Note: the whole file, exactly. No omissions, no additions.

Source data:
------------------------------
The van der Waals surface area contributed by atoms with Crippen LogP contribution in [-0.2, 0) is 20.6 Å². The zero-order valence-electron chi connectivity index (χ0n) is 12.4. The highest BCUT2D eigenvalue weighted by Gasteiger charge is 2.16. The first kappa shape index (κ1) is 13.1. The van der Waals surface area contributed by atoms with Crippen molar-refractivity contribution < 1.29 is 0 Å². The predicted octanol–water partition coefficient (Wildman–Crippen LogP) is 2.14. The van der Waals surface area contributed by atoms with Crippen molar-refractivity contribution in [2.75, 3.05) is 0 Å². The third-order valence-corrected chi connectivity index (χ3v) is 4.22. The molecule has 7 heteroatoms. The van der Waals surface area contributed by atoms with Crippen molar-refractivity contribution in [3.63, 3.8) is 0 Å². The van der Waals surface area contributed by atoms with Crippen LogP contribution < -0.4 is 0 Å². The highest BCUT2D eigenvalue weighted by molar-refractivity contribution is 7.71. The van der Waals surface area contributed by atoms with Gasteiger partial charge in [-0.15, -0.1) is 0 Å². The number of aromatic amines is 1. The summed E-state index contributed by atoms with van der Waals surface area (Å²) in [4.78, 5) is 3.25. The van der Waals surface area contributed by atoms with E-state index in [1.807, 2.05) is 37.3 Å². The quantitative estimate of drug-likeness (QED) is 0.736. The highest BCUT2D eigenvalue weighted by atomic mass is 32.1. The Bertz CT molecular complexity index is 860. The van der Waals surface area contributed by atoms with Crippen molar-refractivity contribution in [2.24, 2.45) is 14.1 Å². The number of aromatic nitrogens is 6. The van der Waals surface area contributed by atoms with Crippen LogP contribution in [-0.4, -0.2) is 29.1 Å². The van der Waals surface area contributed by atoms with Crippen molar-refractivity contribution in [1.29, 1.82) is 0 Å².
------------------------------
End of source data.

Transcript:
The van der Waals surface area contributed by atoms with Crippen LogP contribution in [-0.2, 0) is 20.6 Å². The zero-order valence-electron chi connectivity index (χ0n) is 12.4. The highest BCUT2D eigenvalue weighted by Gasteiger charge is 2.16. The first kappa shape index (κ1) is 13.1. The van der Waals surface area contributed by atoms with Crippen molar-refractivity contribution < 1.29 is 0 Å². The predicted octanol–water partition coefficient (Wildman–Crippen LogP) is 2.14. The van der Waals surface area contributed by atoms with Crippen molar-refractivity contribution in [2.75, 3.05) is 0 Å². The third-order valence-corrected chi connectivity index (χ3v) is 4.22. The molecule has 7 heteroatoms. The van der Waals surface area contributed by atoms with Crippen molar-refractivity contribution in [3.63, 3.8) is 0 Å². The van der Waals surface area contributed by atoms with Crippen LogP contribution < -0.4 is 0 Å². The highest BCUT2D eigenvalue weighted by molar-refractivity contribution is 7.71. The van der Waals surface area contributed by atoms with Gasteiger partial charge in [-0.15, -0.1) is 0 Å². The number of aromatic amines is 1. The summed E-state index contributed by atoms with van der Waals surface area (Å²) in [4.78, 5) is 3.25. The van der Waals surface area contributed by atoms with E-state index in [1.807, 2.05) is 37.3 Å². The quantitative estimate of drug-likeness (QED) is 0.736. The highest BCUT2D eigenvalue weighted by atomic mass is 32.1. The Bertz CT molecular complexity index is 860. The van der Waals surface area contributed by atoms with Crippen molar-refractivity contribution in [2.24, 2.45) is 14.1 Å². The number of aromatic nitrogens is 6. The van der Waals surface area contributed by atoms with Crippen LogP contribution in [-0.4, -0.2) is 29.1 Å². The van der Waals surface area contributed by atoms with Crippen molar-refractivity contribution in [1.29, 1.82) is 0 Å².